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GCSE: Northern Ireland 1965-85
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- Marked by Teachers essays 4
This is particularly interesting because the majority of people in Fermanagh were Catholics, hence highlighting the extent of their discrimination. The Sunday Times also wrote that in Derry "of 177 salaried employees, 145 earning �124,424 - were Protestant, and only 32 - earning �20,420 - were Catholic" showing the dramatic differences in wages as well as representation between Catholics and Protestants. With the former being far more poorly paid, one can clearly see a significant amount of discrimination against Catholics in a different respect.
Then up to May the twelfth a further twelve leaders were shot including James Connolly. The last rebel to be executed was Roger Casement by hanging on August the third. Overall seventy-five were sentenced to death, and two thousand to imprisonment. This turned public opinion in Ireland against the British government. This created a new wave of anti-British feeling. Nationalist opinion in Ireland was radically changing. Militant Nationalists began to attract sympathy. There were a number of short-term consequences of the rising. A small little known party called Sinn Fein formed in 1905 began to get noticed.
Good conclusions usually refer back to the question or title and address it directly - for example by using key words from the title.
How well do you think these conclusions address the title or question? Answering these questions should help you find out.
- Do they use key words from the title or question?
- Do they answer the question directly?
- Can you work out the question or title just by reading the conclusion?
to what extent was Ireland moving toward an Irish Ireland rather than a British Ireland towards the early 1900-discuss
"Griffith inverted the argument of Cooke more than a century previously:
'Ireland has maintained a representation of 103 men in the English parliament for 108
years ...The 103 Irishmen are faced with 567 foreigners ...Irishmen will marvel they once believed the proper battle-ground for Ireland was one chosen and filled by Irelands enemies.'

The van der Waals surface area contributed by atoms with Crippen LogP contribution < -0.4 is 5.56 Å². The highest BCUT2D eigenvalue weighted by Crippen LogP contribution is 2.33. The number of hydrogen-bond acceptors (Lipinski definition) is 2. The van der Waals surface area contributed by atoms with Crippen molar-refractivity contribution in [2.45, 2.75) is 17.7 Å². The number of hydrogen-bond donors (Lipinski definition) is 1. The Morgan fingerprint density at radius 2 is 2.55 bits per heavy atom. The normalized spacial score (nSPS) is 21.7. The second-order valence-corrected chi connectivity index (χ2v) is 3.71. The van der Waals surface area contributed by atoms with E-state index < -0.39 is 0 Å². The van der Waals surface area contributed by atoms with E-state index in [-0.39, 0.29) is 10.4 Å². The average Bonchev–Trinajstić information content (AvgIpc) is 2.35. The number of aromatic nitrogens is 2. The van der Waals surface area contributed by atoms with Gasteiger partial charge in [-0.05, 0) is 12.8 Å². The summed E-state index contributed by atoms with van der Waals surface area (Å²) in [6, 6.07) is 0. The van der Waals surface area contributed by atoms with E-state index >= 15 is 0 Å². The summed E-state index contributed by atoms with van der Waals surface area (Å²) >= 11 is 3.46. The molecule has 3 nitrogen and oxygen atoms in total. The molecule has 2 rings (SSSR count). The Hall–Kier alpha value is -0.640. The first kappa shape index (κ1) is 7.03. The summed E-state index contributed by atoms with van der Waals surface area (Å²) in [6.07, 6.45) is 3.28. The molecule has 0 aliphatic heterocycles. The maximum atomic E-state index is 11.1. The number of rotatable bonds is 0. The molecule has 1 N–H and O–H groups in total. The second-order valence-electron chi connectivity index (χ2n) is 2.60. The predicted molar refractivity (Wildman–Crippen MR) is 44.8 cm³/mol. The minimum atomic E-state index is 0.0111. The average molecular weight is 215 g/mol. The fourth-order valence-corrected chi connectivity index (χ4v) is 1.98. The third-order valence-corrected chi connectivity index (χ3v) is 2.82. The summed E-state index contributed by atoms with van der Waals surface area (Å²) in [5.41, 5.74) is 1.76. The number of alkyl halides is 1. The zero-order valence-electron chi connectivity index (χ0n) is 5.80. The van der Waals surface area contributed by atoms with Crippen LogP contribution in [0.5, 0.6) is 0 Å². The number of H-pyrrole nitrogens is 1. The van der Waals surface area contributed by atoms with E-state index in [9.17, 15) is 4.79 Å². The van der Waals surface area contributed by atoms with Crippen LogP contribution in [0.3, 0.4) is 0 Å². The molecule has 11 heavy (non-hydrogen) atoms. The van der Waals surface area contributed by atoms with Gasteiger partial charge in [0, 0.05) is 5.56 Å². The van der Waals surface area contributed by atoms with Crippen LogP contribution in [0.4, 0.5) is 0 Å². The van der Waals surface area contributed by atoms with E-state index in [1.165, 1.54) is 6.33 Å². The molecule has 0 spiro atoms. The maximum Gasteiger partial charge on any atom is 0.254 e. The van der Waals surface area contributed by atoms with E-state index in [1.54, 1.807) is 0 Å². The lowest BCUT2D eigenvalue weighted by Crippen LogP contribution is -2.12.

The Dungannon Clubs began to merge with the Sinn Fein movement; A name given to those who supported Irish Independence; as opposed to home rule.)
The name in English means 'And Ourselves'"
To what extent does the "Good Friday Agreement" represent a turning point for the Northern Ireland peace process?
"In my opinion this gesture of potential co-operation shown by both the North and the South of Ireland depicts a positive future for Ireland. Due to this response to the Good Friday Agreement, I believe that this is a turning point in the history of Ireland, and that the outlook for the future of Ireland is indeed a lot brighter than it was. Therefore I believe that the Good Friday Agreement and the enthusiasm shown towards it is a major turning point for Ireland."
To what extent can it be argued that the Jesuits were the most important feature of the Counter Reformation?
"When compared to the other new orders, the Jesuits did have a lasting effect within Europe. Their tactics as an army were successful, but obviously not everywhere as the threat of Protestantism still grew within and around Germany. England was admittedly a setback, but we have to think about if anyone could have made a real difference there with the strength of the crown at that time. They tended to blend the old style of Catholicism with a new panache that exited the potential priests e.g.: the spiritual exercises. Because of this their influence fluctuated between the decades and throughout different countries. But they would have been nothing without papal support and the council of Trent's support in the setting up of Colleges. It is in my opinion that the council of Trent and the Order of the Jesuits both aided the Counter reformation in there own ways which aided the Catholic faith in gaining back some of the trust they had lost from their people.
Debbie Collins 12NCA A/S History